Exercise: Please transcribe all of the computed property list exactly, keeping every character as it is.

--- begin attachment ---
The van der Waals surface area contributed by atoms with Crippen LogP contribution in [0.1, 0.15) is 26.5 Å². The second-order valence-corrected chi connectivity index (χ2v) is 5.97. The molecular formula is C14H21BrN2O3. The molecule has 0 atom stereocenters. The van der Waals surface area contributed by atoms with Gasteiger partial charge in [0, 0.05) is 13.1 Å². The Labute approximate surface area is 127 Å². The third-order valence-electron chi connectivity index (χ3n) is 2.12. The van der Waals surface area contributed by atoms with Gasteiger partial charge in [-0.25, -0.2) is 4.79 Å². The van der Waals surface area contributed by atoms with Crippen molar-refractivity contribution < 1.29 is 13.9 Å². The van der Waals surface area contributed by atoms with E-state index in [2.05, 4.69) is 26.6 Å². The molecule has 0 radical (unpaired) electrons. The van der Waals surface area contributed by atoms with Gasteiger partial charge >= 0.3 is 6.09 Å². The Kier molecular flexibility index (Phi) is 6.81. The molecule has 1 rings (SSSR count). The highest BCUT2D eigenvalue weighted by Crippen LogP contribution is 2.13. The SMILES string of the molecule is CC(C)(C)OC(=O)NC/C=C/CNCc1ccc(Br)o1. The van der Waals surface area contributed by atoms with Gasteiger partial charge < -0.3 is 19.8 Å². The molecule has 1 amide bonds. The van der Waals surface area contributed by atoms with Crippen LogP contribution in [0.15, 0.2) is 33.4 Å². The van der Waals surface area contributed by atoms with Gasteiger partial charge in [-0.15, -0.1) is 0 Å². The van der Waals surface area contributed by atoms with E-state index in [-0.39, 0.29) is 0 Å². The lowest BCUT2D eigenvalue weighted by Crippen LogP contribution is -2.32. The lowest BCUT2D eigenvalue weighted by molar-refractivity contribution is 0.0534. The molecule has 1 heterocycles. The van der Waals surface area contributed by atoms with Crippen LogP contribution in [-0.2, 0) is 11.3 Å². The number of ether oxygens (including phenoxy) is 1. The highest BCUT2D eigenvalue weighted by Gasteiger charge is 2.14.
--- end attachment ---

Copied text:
The van der Waals surface area contributed by atoms with Crippen LogP contribution in [0.1, 0.15) is 26.5 Å². The second-order valence-corrected chi connectivity index (χ2v) is 5.97. The molecular formula is C14H21BrN2O3. The molecule has 0 atom stereocenters. The van der Waals surface area contributed by atoms with Gasteiger partial charge in [0, 0.05) is 13.1 Å². The Labute approximate surface area is 127 Å². The third-order valence-electron chi connectivity index (χ3n) is 2.12. The van der Waals surface area contributed by atoms with Gasteiger partial charge in [-0.25, -0.2) is 4.79 Å². The van der Waals surface area contributed by atoms with Crippen molar-refractivity contribution < 1.29 is 13.9 Å². The van der Waals surface area contributed by atoms with E-state index in [2.05, 4.69) is 26.6 Å². The molecule has 0 radical (unpaired) electrons. The van der Waals surface area contributed by atoms with Gasteiger partial charge >= 0.3 is 6.09 Å². The Kier molecular flexibility index (Phi) is 6.81. The molecule has 1 rings (SSSR count). The highest BCUT2D eigenvalue weighted by Crippen LogP contribution is 2.13. The SMILES string of the molecule is CC(C)(C)OC(=O)NC/C=C/CNCc1ccc(Br)o1. The van der Waals surface area contributed by atoms with Gasteiger partial charge < -0.3 is 19.8 Å². The molecule has 1 amide bonds. The van der Waals surface area contributed by atoms with Crippen LogP contribution in [0.15, 0.2) is 33.4 Å². The van der Waals surface area contributed by atoms with Gasteiger partial charge in [-0.15, -0.1) is 0 Å². The van der Waals surface area contributed by atoms with E-state index in [-0.39, 0.29) is 0 Å². The lowest BCUT2D eigenvalue weighted by Crippen LogP contribution is -2.32. The lowest BCUT2D eigenvalue weighted by molar-refractivity contribution is 0.0534. The molecule has 1 heterocycles. The van der Waals surface area contributed by atoms with Crippen LogP contribution in [-0.2, 0) is 11.3 Å². The number of ether oxygens (including phenoxy) is 1. The highest BCUT2D eigenvalue weighted by Gasteiger charge is 2.14.